Construction Job Growth Rebounds in 2017
National construction employment started 2017 on a high note,
adding 36,000 net new jobs on a seasonally adjusted basis in
January, according to analysis of U.S. Bureau of Labor Statistics data released
today by the Associated Builders and Contractors (ABC). The
0.5 percent increase represents the best month for construction
employment growth since March of 2016.
The nonresidential construction
sector added 14,900 net new jobs for the month, while its
residential counterpart added 20,300 net new jobs (note that these
don't sum to the total due to rounding). The construction industry
added 170,000 net new jobs on a yearly basis, an increase of 2.6
"Today's employment report indicated
growing strength in construction along a variety of dimensions,"
said ABC chief economist Anirban Basu. "First of all, there was job
growth in both residential and nonresidential categories. Over the
past year, nonresidential construction has accounted for roughly a
quarter of total construction job creation. However, in January,
nonresidential activities accounted for more than 40 percent of net
new jobs, indicating relatively faster performance improvement in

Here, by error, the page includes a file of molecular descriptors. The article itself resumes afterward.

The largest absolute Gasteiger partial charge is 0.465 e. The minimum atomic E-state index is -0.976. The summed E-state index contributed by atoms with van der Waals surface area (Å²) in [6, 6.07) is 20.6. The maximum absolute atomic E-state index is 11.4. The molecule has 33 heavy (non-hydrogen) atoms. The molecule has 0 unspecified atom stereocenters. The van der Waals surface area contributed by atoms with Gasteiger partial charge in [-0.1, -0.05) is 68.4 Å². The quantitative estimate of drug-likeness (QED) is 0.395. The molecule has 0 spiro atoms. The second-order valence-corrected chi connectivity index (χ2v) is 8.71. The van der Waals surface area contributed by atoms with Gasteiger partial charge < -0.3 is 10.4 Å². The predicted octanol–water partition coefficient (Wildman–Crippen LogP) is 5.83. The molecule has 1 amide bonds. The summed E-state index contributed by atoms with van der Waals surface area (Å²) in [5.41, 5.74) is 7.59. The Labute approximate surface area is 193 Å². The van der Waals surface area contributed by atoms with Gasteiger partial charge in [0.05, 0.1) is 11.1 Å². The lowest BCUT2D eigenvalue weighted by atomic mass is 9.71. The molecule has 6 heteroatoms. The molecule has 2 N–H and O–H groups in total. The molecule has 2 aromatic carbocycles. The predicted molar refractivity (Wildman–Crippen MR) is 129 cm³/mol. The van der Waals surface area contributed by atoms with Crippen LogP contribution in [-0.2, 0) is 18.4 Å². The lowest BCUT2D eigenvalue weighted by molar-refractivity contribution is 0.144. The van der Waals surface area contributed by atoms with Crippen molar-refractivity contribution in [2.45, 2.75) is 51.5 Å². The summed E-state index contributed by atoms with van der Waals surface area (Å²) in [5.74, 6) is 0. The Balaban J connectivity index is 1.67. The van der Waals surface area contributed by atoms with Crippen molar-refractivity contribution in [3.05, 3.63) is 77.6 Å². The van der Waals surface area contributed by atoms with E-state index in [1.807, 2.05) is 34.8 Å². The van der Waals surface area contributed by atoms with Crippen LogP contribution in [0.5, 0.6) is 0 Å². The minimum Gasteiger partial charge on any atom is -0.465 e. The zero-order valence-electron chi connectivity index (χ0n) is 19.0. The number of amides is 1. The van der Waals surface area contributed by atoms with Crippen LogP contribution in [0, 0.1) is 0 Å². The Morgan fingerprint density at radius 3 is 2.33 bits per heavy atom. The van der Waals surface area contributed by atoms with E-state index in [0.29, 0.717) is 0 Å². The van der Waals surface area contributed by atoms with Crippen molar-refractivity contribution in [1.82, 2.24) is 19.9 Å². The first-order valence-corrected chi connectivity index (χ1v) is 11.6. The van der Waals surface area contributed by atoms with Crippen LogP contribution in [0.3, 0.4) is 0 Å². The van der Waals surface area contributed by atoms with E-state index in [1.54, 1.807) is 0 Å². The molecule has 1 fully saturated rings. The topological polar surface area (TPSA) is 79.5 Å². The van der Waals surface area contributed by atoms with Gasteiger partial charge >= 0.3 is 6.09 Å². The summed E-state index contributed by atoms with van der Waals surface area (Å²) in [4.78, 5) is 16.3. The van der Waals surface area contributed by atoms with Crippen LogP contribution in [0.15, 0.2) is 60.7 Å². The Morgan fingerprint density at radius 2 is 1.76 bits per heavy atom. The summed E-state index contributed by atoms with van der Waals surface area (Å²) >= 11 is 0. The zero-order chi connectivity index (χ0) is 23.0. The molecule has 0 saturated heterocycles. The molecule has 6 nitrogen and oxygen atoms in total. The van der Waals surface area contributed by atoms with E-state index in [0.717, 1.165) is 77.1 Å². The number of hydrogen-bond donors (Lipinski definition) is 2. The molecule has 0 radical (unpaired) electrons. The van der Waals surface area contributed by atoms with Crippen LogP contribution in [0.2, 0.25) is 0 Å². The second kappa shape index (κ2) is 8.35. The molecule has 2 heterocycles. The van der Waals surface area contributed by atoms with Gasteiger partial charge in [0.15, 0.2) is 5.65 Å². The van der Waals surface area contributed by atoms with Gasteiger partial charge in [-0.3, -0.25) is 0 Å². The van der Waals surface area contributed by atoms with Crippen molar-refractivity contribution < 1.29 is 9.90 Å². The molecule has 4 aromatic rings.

that part of the nation's construction sector. Secondly, the
industry's unemployment rate surged in January to 9.4 percent.
While one would be tempted to suggest that this was due to a loss
of seasonal construction employment, that cannot be a primary
explanation since the total number of construction jobs expanded
meaningfully in January. The better explanation is that more people
have begun to look for work in the construction industry, perhaps
in part because of indications from the new administration in
Washington D.C. that an infrastructure-led stimulus package is now
in the works.
"The rapid pace of hiring is
consistent with ABC's backlog survey, which indicates that the
typical nonresidential construction firm can look forward to many
more months of activity," said Basu. "With continued aggressive
investment in commercial properties and still-low interest rates,
backlog will continue to expand among many contractors. Indeed, the
architecture billing index, a key industry leading indicator,
surged late last year in part because of growing confidence in the
"For contractors, this is likely to
mean even more difficulty in finding suitable workers to complete
projects," said Basu. "While the industry unemployment rate has
been rising, there is no assurance that new entrants into the U.S.
labor force possess the skills necessary to work on today's
construction projects. This also likely implicates faster wage
growth within the nation's construction workforce."
The construction unemployment rate
increased by 2 percentage points in January and now stands at 9.4
percent. That is an increase of 4.9 percentage points since July
2016. The nationwide unemployment rate, which inched up to 4.8
percent in January, has decreased by a tenth of a percentage point
over that same time period.